World Video | Defence | Foreign Affairs | Natural Events | Trade | NZ in World News | NZ National News Video | NZ Regional News | Search


States Seek to Strengthen Nuclear Material Treaty

In Face of Potential Nuclear Terrorism, States Seek to Strengthen UN-Backed Treaty

New York, Jun 30 2005 3:00PM

Concerned by the potential for nuclear terrorism, more than 350 delegates from 80 States Parties to a United Nations-backed treaty on safeguarding nuclear material open a five-day conference in Vienna, Austria, on Monday aimed at adopting additional measures to avert smuggling or sabotage that could further such acts.

The Vienna-based UN International Atomic Energy Agency (IAEA) is the depositary of the Convention on the Physical Protection of Nuclear Material (CPPNM), the only legally binding international agreement providing physical protection of nuclear material and ensuring improved security in the aftermath of the September 2001 terrorist attacks against the United States.

"Following the recent adoption of the International Convention on the Suppression of Acts of International Terrorism, the CPPNM amendments will be yet another milestone in international efforts to improve the physical protection of nuclear materials and facilities," IAEA Director General Mohamed ElBaradei said earlier this month.

Since 2001, a group of experts has worked to strengthen the physical protection regime under the current Convention, which was signed in Vienna and New York in 1980. It applies to the protection of nuclear material used for peaceful purposes while in international transport and also contains provisions related to offences relating to nuclear material used for peaceful purposes while in domestic use, storage a transport.

Strengthening the current Convention entails a stronger and uniform physical protection regime applicable to both nuclear material and facilities used for peaceful purposes.

The amendments will provide for an expanded regime that aims at the protection of nuclear material against theft, smuggling and sabotage, and nuclear facilities against sabotage. The regime also provides for expanded cooperation between States regarding rapid measures to locate and recover stolen or smuggled nuclear material, to mitigate any radiological consequences of sabotage and to prevent and combat relevant offences.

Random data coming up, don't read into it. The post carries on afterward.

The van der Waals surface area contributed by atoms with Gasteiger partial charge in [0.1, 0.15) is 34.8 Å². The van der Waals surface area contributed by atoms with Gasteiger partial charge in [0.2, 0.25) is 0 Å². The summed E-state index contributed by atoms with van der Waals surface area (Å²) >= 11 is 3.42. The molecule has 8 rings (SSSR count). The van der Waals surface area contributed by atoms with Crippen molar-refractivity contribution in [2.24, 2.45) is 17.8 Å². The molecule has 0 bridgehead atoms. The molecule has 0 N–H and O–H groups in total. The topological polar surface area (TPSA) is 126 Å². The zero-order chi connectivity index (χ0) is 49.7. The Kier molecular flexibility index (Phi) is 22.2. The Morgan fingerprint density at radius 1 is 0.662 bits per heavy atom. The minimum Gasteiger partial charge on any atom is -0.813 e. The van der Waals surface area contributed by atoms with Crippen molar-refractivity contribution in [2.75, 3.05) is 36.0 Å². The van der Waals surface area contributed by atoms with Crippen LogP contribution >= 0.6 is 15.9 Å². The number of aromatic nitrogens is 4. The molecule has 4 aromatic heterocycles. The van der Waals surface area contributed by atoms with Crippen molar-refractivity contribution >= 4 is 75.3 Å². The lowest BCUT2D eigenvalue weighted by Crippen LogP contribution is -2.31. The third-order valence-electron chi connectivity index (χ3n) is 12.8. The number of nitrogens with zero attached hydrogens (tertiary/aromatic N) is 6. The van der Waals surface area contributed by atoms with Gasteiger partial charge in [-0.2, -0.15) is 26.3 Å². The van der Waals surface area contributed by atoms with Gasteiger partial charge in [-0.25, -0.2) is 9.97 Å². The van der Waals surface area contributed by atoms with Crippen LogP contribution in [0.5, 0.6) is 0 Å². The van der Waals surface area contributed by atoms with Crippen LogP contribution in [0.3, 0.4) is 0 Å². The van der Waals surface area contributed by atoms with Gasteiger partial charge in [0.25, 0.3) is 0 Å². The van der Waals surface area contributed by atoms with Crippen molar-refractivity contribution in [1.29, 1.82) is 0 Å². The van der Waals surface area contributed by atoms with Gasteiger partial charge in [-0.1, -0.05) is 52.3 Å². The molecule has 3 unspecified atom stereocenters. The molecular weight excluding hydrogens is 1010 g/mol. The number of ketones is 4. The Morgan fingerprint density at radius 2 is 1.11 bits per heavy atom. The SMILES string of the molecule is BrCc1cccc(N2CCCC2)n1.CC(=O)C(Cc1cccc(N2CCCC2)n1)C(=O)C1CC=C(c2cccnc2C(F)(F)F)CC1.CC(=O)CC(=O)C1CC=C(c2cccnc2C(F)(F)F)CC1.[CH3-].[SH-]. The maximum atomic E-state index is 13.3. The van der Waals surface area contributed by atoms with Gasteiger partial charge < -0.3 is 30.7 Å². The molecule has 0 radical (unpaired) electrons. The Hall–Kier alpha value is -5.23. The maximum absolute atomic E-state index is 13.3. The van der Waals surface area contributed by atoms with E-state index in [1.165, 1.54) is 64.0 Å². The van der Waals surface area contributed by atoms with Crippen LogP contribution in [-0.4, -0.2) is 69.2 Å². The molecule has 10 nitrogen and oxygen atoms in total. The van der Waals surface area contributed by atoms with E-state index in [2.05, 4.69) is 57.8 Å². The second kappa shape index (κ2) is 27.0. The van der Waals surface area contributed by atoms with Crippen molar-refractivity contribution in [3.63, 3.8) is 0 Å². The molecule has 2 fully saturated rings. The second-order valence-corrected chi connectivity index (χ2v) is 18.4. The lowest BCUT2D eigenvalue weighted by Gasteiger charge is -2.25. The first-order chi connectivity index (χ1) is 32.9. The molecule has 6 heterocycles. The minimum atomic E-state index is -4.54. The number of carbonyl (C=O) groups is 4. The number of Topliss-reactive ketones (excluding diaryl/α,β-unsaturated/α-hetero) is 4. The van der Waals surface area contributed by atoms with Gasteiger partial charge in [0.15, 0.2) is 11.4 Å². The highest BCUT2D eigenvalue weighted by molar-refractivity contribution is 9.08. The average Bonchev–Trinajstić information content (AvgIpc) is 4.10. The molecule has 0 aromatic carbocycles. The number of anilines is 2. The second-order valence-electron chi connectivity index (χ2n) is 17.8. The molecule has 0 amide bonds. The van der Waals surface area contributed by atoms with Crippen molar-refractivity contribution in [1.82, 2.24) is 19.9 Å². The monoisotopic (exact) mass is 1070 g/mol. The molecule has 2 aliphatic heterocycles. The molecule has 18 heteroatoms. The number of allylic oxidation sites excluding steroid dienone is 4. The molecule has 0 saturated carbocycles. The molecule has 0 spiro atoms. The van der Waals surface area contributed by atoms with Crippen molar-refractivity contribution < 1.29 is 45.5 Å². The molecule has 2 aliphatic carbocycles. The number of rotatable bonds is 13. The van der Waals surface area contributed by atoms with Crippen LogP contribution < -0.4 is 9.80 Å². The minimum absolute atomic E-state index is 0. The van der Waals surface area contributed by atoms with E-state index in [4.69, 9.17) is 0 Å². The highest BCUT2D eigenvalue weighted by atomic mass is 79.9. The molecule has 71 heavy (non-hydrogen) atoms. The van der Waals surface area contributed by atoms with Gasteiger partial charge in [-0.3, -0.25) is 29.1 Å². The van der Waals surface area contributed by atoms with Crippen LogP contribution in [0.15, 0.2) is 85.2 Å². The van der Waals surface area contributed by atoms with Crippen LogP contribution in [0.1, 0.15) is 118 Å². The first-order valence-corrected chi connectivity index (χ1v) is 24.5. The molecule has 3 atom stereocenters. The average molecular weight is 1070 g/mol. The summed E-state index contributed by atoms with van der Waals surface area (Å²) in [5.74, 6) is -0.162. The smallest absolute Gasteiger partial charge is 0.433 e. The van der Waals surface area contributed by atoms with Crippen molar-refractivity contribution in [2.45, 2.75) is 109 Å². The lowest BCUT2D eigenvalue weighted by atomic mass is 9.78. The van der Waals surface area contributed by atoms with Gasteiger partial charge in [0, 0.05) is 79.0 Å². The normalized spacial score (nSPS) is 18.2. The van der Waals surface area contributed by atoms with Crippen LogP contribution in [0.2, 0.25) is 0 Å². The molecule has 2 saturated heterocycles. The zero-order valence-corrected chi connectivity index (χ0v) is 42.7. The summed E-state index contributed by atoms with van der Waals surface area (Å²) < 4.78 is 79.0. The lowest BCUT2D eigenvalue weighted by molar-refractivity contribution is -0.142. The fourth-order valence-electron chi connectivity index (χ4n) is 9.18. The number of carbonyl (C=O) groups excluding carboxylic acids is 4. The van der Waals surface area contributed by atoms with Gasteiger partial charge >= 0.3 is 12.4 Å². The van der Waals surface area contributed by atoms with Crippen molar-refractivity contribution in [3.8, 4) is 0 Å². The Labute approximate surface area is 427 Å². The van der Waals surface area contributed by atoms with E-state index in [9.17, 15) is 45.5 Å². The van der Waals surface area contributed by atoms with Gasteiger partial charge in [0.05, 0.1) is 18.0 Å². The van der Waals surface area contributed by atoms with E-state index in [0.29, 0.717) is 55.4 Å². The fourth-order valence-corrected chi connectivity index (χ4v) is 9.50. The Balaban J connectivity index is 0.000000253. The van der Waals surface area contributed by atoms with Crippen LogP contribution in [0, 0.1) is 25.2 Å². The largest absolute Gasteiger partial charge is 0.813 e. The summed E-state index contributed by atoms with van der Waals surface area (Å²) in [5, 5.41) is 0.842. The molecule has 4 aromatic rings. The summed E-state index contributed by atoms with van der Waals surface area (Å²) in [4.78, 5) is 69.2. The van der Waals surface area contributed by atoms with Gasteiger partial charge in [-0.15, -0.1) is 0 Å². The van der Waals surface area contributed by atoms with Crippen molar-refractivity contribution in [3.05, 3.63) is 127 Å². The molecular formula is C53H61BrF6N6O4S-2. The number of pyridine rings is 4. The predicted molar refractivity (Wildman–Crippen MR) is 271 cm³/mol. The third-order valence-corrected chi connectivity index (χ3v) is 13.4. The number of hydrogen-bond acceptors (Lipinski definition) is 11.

© Scoop Media

World Headlines


Gordon Campbell: Is This Guy The World’s Most Dangerous Thirtysomething?

Saudi Arabia has long been regarded as a pillar of stability in the Middle East, and is the essential caterer to the West’s fossil fuel needs. It is also the country that gave us Osama Bin Laden, al Qaeda, and 15 of the 19 terrorists who carried out the 9/11 attacks... More>>


Non-Binding Postal Vote: Australia Says Yes To Same Sex Marriage

Binoy Kampmark: Out of 150 federal seats, 133 registered affirmative totals in returning their response to the question “Should the law be changed to allow same-sex couples to marry?”. More>>


Bonn Climate Change Conference: Protecting Health In Small Island States

The vision is that, by 2030, all Small Island Developing States will have health systems that are resilient to climate change and countries around the world will be reducing their carbon emissions both to protect the most vulnerable from climate risks and deliver large health benefits in carbon-emitting countries. More>>


Camp Shut Down: Refugees Must Be Rescued From Manus

On 31st October 2017, the detention centre on Manus Island in which the Australian Government has been holding more than 700 refugees was closed, leaving those living there in a desperate situation. More>>



Rohingya Muslims Massacred: Restrictions On Aid Put 1000s At Risk

Amnesty: The Myanmar authorities’ restrictions on international aid in Rakhine state is putting tens of thousands of lives at risk in a region where mainly Rohingya people are already suffering horrific abuses from a disproportionate military campaign. More>>